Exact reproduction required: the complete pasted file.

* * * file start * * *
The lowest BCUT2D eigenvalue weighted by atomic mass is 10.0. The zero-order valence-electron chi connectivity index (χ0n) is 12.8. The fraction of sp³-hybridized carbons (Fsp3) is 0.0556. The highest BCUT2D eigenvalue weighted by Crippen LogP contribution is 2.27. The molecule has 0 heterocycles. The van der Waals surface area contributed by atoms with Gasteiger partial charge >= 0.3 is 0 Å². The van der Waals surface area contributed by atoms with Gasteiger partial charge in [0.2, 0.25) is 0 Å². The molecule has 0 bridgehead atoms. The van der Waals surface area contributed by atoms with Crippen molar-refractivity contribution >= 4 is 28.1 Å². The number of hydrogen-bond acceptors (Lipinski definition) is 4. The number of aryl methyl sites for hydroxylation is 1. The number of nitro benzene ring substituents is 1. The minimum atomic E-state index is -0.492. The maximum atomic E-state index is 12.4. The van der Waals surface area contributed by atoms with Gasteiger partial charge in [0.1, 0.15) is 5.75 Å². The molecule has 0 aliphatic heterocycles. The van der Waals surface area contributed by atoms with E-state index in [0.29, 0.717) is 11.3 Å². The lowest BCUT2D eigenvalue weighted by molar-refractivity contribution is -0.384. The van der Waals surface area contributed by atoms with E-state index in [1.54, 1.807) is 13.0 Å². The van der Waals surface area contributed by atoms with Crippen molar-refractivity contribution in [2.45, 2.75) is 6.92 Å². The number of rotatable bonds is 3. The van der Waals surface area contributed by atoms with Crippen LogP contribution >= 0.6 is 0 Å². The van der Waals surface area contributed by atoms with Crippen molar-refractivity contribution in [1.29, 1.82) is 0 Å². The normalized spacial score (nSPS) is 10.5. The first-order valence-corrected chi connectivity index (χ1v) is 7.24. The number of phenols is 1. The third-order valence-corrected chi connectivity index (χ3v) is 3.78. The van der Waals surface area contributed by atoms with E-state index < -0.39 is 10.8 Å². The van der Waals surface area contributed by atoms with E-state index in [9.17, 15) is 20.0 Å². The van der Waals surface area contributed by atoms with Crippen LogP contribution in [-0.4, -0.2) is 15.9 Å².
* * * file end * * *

The lowest BCUT2D eigenvalue weighted by atomic mass is 10.0. The zero-order valence-electron chi connectivity index (χ0n) is 12.8. The fraction of sp³-hybridized carbons (Fsp3) is 0.0556. The highest BCUT2D eigenvalue weighted by Crippen LogP contribution is 2.27. The molecule has 0 heterocycles. The van der Waals surface area contributed by atoms with Gasteiger partial charge >= 0.3 is 0 Å². The van der Waals surface area contributed by atoms with Gasteiger partial charge in [0.2, 0.25) is 0 Å². The molecule has 0 bridgehead atoms. The van der Waals surface area contributed by atoms with Crippen molar-refractivity contribution >= 4 is 28.1 Å². The number of hydrogen-bond acceptors (Lipinski definition) is 4. The number of aryl methyl sites for hydroxylation is 1. The number of nitro benzene ring substituents is 1. The minimum atomic E-state index is -0.492. The maximum atomic E-state index is 12.4. The van der Waals surface area contributed by atoms with Gasteiger partial charge in [0.1, 0.15) is 5.75 Å². The molecule has 0 aliphatic heterocycles. The van der Waals surface area contributed by atoms with E-state index in [0.29, 0.717) is 11.3 Å². The lowest BCUT2D eigenvalue weighted by molar-refractivity contribution is -0.384. The van der Waals surface area contributed by atoms with E-state index in [1.54, 1.807) is 13.0 Å². The van der Waals surface area contributed by atoms with Crippen molar-refractivity contribution in [2.45, 2.75) is 6.92 Å². The number of rotatable bonds is 3. The van der Waals surface area contributed by atoms with Crippen LogP contribution >= 0.6 is 0 Å². The van der Waals surface area contributed by atoms with Crippen molar-refractivity contribution in [1.29, 1.82) is 0 Å². The normalized spacial score (nSPS) is 10.5. The first-order valence-corrected chi connectivity index (χ1v) is 7.24. The number of phenols is 1. The third-order valence-corrected chi connectivity index (χ3v) is 3.78. The van der Waals surface area contributed by atoms with E-state index < -0.39 is 10.8 Å². The van der Waals surface area contributed by atoms with E-state index in [9.17, 15) is 20.0 Å². The van der Waals surface area contributed by atoms with Crippen LogP contribution in [-0.4, -0.2) is 15.9 Å².